When churches began to lose their young people, they started to take seriously the fact that we are living in a unique point in history. We now have many generations living and working together; generations which are culturally different because they have been shaped by different formative experiences.

Silent (Born 1928–45)

Baby boomer (Born 1946–64)

Generation X (Born 1965–1980)

Millennials (Born 1981–1996)

Generation Z (Born 1997–2012)

The Silent and Boomer generations were influenced by the Second World War, the younger ones by the internet and globalisation. Churches responded to this loss of their young in different ways. Some tried to make their worship services more contemporary, which sometimes alienated the older members. Some churches became or started out as single-generation churches, usually for young adults. Others adopted a Next Gen approach, letting the young set the agenda and lead the church.

While we thank God for these various responses, and God has used them to touch lives and helped some young people remain in church communities, we couldn’t help but wonder if there is something more the Lord wants to do. We were concerned, for example, that the mono-generational young-adult churches did not have to do the hard work of relating to other generations. Young adults do not remain young forever. In time, children and grandchildren will come, shaped by other formative experiences. How will the original generation of the church connect with them since they never had the need to be cross-generational before? And while Next Gen churches recognise the existence and value of the younger generations, one has to wonder what then will be the contribution of the other generations in such a model? While we don’t want the church to be dominated by Boomers, for example, is the answer then a church dominated by Millennials or Gen Zs?

Graceworks was often consulted by churches that were losing their young adults. We tried to help older Christians understand their young so they could minister more effectively to them. Along the way we felt this was not enough. Yes, older Christians need to understand the young, but surely the young need to understand the older Christians as well? We began to see that the different generations had different strengths and that God’s plan was not just to help the different generations tolerate each other or let one generation lead the way. One of Paul’s key metaphors of the church is the human body (1 Cor. 12), a metaphor that celebrates diversity in unity and teaches that all parts of the body can contribute to body life. Indeed, he stresses that no one is unimportant. Having different types of people working together is not easy, hence he moves on to 1 Corinthians 13 and the ultimate call — that God’s people are to love one another. If we are going to have lots of different generations working together, they must love each other. We believe that the ideal is neither mono-generational churches nor Next Gen churches as it is commonly understood. We believe we have to aim at intergenerational churches.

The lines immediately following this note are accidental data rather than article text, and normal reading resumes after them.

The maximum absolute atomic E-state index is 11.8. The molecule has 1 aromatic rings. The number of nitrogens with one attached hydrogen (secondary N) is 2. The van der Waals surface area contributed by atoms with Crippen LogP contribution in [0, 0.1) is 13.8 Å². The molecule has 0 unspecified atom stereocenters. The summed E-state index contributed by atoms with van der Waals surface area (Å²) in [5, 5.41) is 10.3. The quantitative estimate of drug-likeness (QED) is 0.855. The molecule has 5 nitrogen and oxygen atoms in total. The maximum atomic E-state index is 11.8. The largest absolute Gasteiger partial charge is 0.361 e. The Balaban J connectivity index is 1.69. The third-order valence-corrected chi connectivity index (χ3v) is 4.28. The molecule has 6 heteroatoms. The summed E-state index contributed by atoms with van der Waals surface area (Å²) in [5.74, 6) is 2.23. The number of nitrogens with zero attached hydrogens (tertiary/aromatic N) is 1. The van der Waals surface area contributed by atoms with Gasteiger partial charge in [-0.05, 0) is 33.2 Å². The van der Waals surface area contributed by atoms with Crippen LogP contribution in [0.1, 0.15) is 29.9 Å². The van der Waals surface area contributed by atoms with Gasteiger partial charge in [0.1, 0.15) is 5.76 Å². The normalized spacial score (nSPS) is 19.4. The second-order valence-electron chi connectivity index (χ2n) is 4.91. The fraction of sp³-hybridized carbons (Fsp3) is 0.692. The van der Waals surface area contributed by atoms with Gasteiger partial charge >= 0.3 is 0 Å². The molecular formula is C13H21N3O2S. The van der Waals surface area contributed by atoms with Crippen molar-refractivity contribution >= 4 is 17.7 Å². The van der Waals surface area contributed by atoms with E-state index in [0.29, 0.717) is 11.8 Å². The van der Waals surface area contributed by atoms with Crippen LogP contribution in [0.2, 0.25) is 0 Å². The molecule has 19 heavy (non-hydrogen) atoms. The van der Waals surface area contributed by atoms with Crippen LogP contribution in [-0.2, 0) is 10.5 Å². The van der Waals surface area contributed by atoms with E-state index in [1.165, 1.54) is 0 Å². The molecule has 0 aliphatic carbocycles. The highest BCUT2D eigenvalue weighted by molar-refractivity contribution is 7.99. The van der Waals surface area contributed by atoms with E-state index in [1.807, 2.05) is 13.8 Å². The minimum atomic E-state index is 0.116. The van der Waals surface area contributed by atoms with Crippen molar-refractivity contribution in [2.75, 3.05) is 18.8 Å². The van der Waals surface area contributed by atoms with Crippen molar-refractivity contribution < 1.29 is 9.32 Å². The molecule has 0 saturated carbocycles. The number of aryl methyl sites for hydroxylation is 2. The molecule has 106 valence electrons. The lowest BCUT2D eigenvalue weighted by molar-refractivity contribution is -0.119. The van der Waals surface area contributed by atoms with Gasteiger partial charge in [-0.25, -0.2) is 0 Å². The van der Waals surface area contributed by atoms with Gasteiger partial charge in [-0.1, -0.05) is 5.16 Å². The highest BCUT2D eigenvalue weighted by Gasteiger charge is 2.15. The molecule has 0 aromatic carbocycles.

Here is one understanding of intergenerational churches:

Intergenerational — there is comprehensive mutuality, equality and reciprocity that makes individual or collective transformation more likely.

Intergenerational ministry occurs when a congregation intentionally combines the generations together in mutual serving, sharing, or learning within the core activities of the church in order to live out being the body of Christ to each other and the greater community. (Holly Catterton Allen & Chris Barnett, “Addressing the Two Intergenerational Questions”. In Intergenerate, edited by Holly Catterton Allen [Abilene, TX: ACU Press, 2018], 17–18.)

So Graceworks was convicted to start the generations project, one that sought to interview Christians from all the various generations and from various denominations to see how the different generations viewed the church and their faith. (A shout out to our colleague Wei-Hao who both came up with the methodology and did all the interviews.) We wanted the different generations to understand themselves first, why they were what they were, and then to understand the other generations.

The first major fruit of this project is the publication of a book, The Generations Project, to be launched this March 18th in St James Anglican Church. It captures all the key insights we have derived to date. It is our hope that it will give a vision of intergenerational churches where all generations feel at home and are allowed to contribute their strengths so that together we can be stronger for the Lord’s purposes in our time. We know that this will take work but we believe that this is what the Lord wants. The church is family, and all members of a family are cherished and encouraged to give of their best. The church is a family where the different generations learn from each other and where all help all grow in Christlikeness.

As it says in Acts 2:17 NIV:

In the last days, God says,

    I will pour out my Spirit on all people.

Your sons and daughters will prophesy,

    your young men will see visions,

    your old men will dream dreams.

We need both visions and dreams. We need old and young to work together.